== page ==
Yes, you should still be able to tell when you are hungry, but need to learn to the difference between mental hunger and actual hunger. This is hard to do in the first few weeks as you learn to cope with the separation from food and allow yourself time to get through the situation. Most patients after the Duodenal Switch may not be able to tell the difference between feeling full or hungry. The safest approach to this is to err on the side of having small frequent meals rather than large meals to satisfy “hunger.”
For the past two weeks I have been having episodes of nausea and vomiting, is that normal?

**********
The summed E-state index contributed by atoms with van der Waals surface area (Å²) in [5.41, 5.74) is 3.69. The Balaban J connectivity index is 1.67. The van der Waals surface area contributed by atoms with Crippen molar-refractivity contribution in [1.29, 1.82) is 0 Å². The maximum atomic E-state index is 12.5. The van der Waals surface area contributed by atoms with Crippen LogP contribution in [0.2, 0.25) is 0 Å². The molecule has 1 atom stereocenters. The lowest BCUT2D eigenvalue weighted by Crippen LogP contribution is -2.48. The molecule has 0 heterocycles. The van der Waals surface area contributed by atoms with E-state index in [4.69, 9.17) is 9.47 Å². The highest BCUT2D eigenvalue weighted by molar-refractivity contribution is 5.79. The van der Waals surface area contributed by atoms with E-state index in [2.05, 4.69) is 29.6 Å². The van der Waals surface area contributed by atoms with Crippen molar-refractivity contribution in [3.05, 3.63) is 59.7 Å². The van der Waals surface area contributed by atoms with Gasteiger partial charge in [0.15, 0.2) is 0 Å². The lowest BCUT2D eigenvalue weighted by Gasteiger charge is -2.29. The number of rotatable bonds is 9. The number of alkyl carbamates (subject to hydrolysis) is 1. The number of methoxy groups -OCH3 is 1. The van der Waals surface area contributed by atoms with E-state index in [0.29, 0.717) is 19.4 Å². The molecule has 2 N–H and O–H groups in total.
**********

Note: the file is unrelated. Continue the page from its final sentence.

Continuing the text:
No. It does not matter if days, weeks or months have passed since the operation. Whether you had the Duodenal Switch or the Lap Band®, persistent episodes of nausea and vomiting should be evaluated by a doctor.
What happens if I lose too much weight?
We can usually stop excessive weight loss with prescription supplements that allow you to absorb more of the food that you eat. This process will generally slow or stop the weight loss and prevent you from needing surgery to correct the problem. Call us if you are concerned that you may be losing too much weight. The treatment for excessive weight loss after Duodenal Switch includes enzyme supplementation and possible surgery to lengthen the common channel. With Lap Band®, it may be as simple as taking the fluid out of the band and making sure there are no other issues.
The health food store has Enzymes that the clerk says would be good for me, should I take them?